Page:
Writing a book is hard… But you probably knew that already, right?
Writing a book is also a deeply personal thing. Delilah Dawson says (in the oh-so-hilarious 25 Steps to Becoming a Traditionally Published Author) that sending your book out to potential publishers is like saying to them, “HERE IS THE BEST WAY TO BREAK MY HEART FOREVER.” She is totally right. And it feels kind of the same way no matter who you give your work to.
Sure, there’s the excitement that comes from having one of your friends/classmates read something you wrote, but there’s also that gnawing in the pit of your stomach. What will they say? Will they like it? Will they hate it? Will they tell me I should give up writing completely? I probably should. My work sucks.
You should know that the inner monologue will never go away completely, but that inner voice is wrong. There will probably be things you need to fix- sometimes really big things- but your work matters, and anyone who is the kind of critique partner you want, will never let you forget that. If you send your work out to someone and they don’t have anything nice to say, or if they ever say anything that puts you down as a person or as a writer, then they don’t belong in your super exclusive circle of beta readers.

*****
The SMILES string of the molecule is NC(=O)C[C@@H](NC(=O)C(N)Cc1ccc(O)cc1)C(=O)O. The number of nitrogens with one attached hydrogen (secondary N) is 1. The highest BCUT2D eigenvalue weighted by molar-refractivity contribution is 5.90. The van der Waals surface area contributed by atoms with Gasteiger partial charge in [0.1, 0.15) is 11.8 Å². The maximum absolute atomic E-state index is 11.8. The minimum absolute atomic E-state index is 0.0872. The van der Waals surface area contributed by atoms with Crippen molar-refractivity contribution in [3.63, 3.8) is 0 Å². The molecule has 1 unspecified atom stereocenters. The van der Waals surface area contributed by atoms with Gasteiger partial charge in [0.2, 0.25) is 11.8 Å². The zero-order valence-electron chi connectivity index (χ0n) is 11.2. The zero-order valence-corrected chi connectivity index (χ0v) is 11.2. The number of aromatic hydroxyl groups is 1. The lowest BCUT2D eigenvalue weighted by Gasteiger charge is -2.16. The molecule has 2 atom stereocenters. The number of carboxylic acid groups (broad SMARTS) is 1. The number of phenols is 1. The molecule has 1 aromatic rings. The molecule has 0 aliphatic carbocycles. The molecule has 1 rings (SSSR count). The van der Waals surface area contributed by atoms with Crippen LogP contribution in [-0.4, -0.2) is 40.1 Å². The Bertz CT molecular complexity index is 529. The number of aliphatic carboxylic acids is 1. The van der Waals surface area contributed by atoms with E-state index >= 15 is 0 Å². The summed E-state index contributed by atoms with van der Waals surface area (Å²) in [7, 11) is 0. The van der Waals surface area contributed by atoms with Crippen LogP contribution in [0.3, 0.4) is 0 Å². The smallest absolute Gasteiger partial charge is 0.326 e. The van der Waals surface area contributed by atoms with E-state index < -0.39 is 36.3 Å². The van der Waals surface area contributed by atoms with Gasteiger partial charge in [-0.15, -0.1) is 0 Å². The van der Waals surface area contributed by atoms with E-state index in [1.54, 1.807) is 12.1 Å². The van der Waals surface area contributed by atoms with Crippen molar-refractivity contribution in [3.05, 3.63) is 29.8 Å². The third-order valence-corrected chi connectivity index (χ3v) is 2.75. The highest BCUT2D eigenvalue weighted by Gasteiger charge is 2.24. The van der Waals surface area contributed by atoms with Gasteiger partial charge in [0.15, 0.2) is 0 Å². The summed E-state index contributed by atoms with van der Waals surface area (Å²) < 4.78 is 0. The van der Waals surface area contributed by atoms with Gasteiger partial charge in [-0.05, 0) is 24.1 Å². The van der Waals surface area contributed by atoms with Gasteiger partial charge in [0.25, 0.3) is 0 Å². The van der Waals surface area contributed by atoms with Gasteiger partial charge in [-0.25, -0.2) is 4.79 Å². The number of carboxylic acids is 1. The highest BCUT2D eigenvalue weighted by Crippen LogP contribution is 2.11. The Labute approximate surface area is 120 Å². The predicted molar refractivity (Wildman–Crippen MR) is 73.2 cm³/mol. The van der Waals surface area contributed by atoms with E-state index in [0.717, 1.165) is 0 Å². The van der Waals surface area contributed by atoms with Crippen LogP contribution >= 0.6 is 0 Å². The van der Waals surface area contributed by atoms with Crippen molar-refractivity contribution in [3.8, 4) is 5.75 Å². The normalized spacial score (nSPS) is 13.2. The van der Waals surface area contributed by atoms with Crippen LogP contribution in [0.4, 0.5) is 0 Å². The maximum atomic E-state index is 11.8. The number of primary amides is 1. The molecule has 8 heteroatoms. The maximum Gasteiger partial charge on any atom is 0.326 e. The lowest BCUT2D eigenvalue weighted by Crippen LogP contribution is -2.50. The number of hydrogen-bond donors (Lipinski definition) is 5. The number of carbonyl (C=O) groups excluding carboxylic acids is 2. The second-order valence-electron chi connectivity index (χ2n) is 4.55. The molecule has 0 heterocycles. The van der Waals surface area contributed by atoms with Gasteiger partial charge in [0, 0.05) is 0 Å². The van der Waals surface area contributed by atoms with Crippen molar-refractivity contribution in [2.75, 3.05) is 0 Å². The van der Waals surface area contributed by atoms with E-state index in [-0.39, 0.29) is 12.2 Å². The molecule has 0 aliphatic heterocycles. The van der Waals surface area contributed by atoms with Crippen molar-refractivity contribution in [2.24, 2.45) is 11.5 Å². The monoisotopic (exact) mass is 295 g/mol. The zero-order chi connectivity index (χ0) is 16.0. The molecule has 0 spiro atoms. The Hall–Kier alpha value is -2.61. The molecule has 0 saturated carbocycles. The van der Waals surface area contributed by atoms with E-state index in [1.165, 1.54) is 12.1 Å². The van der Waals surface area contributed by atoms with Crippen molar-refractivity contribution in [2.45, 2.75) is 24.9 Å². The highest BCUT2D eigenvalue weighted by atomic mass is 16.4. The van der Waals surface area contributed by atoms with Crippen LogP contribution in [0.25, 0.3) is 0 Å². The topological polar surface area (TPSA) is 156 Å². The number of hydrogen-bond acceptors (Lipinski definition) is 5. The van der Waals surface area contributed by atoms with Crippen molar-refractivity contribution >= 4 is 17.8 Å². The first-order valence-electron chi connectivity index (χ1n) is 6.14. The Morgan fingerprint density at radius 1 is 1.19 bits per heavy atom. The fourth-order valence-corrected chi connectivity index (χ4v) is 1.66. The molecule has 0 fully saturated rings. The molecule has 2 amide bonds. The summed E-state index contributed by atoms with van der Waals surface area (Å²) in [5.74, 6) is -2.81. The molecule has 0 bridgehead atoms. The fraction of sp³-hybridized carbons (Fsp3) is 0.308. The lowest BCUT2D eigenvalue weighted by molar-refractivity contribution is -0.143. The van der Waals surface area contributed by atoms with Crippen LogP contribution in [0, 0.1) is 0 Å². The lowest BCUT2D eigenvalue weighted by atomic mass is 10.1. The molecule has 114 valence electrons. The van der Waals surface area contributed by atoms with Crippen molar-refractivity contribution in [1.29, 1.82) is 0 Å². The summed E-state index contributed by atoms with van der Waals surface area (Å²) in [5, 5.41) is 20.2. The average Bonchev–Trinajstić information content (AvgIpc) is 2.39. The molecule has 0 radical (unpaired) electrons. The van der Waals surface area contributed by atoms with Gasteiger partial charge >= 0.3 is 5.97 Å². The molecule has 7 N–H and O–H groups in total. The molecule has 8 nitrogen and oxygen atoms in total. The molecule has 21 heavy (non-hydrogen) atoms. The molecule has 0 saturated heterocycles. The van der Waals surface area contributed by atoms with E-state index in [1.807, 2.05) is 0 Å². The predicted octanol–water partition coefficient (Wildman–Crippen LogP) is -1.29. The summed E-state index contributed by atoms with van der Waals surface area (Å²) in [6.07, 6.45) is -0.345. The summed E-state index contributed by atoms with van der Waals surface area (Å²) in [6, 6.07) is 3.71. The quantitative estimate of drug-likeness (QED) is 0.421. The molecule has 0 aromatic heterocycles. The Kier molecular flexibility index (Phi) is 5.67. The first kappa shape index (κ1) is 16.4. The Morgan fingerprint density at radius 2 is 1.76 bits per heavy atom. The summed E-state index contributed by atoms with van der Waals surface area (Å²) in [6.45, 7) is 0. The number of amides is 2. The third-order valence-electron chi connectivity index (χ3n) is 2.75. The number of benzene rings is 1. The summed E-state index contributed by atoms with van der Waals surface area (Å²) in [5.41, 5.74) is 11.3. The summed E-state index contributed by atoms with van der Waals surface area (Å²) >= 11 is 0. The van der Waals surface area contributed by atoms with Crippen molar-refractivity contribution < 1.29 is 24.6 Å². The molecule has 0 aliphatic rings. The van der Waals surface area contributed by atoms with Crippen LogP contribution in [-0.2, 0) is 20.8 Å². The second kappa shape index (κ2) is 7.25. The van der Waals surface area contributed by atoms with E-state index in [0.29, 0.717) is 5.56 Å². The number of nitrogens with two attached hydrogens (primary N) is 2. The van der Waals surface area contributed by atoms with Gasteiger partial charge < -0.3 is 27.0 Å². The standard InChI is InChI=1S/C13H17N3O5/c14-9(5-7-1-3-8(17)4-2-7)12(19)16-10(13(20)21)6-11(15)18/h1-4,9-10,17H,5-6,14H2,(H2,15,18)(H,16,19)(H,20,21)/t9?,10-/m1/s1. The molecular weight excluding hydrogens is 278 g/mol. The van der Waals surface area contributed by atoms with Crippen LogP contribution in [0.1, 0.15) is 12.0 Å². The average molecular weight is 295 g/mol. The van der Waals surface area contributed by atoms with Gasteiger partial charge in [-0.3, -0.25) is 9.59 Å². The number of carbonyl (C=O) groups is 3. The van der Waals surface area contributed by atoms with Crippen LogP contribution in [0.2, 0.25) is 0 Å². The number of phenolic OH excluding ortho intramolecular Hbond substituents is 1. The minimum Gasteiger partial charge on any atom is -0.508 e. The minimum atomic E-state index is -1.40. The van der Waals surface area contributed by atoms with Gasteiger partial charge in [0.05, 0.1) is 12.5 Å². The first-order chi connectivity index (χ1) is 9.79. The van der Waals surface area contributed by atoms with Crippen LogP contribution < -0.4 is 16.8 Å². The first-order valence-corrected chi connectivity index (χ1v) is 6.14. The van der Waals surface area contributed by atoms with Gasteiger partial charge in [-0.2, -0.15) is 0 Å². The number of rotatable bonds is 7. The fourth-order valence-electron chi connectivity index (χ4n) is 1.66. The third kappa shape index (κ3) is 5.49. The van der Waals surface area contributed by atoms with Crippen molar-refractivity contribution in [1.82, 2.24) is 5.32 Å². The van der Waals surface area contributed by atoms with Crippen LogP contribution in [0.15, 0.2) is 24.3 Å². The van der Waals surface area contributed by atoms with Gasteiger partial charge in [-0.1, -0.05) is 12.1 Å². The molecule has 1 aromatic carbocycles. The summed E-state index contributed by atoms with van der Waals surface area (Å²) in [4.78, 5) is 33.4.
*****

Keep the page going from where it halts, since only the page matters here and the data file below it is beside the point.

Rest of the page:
Find people you trust, who make that leap of sending out your work a little easier.
I’ve got to take a moment to give a shout out to my writing group: Holly, Kyra, Cassie and Emma. I met them in a children’s book publishing seminar in college, and they are AMAZING. They make me feel good as a writer, and they also tell me when there are big things I need to fix, or when I just need to move the plot a little faster, or when my characters do something that just doesn’t make sense.
Criticism is hard, but it is also awesome. Without my writing group, my story would have no chance of success. No chance. Because alone, I can write a decent novel, something worth sending to my grandma. But with others, I can create something worth selling in a bookstore. Critique partners see the things that you are just too close to the story to see. They are there to bounce ideas off of when you are stuck, and make you feel awesome when you’re going through that phase everyone goes through where you think MY BOOK SUCKS NO ONE WILL EVER WANT TO READ THIS ISHOULDJUSTKILLITWITHFIRE.
It doesn’t, someone will, and you definitely shouldn’t. Take the leap. Send your work to someone. It will be worth it; I promise.